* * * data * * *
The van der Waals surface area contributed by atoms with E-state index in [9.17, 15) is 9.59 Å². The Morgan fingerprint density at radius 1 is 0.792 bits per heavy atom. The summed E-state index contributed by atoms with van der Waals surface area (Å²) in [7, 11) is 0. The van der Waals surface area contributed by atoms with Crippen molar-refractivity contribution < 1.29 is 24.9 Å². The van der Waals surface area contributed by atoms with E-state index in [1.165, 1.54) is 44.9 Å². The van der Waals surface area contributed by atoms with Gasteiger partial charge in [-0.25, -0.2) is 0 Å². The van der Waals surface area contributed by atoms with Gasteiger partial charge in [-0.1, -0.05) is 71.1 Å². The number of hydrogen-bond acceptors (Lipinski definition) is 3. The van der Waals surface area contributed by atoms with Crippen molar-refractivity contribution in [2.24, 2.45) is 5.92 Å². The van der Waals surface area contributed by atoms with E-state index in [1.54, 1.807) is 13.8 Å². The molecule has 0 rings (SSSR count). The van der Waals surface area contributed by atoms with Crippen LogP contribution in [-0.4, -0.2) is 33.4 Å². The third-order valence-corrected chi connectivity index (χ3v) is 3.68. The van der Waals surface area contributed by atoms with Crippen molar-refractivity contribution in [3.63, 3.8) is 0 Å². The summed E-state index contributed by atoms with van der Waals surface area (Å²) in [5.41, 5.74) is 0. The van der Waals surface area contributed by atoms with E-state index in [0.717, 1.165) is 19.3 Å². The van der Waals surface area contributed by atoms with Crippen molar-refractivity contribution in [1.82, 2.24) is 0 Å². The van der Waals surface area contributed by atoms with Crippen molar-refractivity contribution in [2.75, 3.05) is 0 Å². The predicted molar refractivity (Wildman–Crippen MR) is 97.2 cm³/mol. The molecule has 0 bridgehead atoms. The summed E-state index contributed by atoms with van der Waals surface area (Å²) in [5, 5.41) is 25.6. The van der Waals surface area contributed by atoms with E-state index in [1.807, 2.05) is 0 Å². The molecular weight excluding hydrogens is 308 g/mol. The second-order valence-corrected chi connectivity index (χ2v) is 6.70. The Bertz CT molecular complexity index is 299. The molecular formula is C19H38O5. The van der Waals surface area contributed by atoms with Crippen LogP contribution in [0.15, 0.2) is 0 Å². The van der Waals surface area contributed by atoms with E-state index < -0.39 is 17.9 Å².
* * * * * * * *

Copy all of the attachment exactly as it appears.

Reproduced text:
The van der Waals surface area contributed by atoms with E-state index in [9.17, 15) is 9.59 Å². The Morgan fingerprint density at radius 1 is 0.792 bits per heavy atom. The summed E-state index contributed by atoms with van der Waals surface area (Å²) in [7, 11) is 0. The van der Waals surface area contributed by atoms with Crippen molar-refractivity contribution < 1.29 is 24.9 Å². The van der Waals surface area contributed by atoms with E-state index in [1.165, 1.54) is 44.9 Å². The van der Waals surface area contributed by atoms with Gasteiger partial charge in [-0.25, -0.2) is 0 Å². The van der Waals surface area contributed by atoms with Gasteiger partial charge in [-0.1, -0.05) is 71.1 Å². The number of hydrogen-bond acceptors (Lipinski definition) is 3. The van der Waals surface area contributed by atoms with Crippen molar-refractivity contribution in [2.24, 2.45) is 5.92 Å². The van der Waals surface area contributed by atoms with E-state index in [1.54, 1.807) is 13.8 Å². The molecule has 0 rings (SSSR count). The van der Waals surface area contributed by atoms with Crippen LogP contribution in [-0.4, -0.2) is 33.4 Å². The third-order valence-corrected chi connectivity index (χ3v) is 3.68. The van der Waals surface area contributed by atoms with Crippen molar-refractivity contribution in [3.63, 3.8) is 0 Å². The summed E-state index contributed by atoms with van der Waals surface area (Å²) in [5.41, 5.74) is 0. The van der Waals surface area contributed by atoms with E-state index in [0.717, 1.165) is 19.3 Å². The van der Waals surface area contributed by atoms with Crippen molar-refractivity contribution in [1.82, 2.24) is 0 Å². The van der Waals surface area contributed by atoms with Crippen molar-refractivity contribution in [2.75, 3.05) is 0 Å². The predicted molar refractivity (Wildman–Crippen MR) is 97.2 cm³/mol. The molecule has 0 bridgehead atoms. The summed E-state index contributed by atoms with van der Waals surface area (Å²) in [5, 5.41) is 25.6. The van der Waals surface area contributed by atoms with E-state index in [1.807, 2.05) is 0 Å². The molecular weight excluding hydrogens is 308 g/mol. The second-order valence-corrected chi connectivity index (χ2v) is 6.70. The Bertz CT molecular complexity index is 299. The molecular formula is C19H38O5. The van der Waals surface area contributed by atoms with Crippen LogP contribution in [0.15, 0.2) is 0 Å². The van der Waals surface area contributed by atoms with E-state index < -0.39 is 17.9 Å².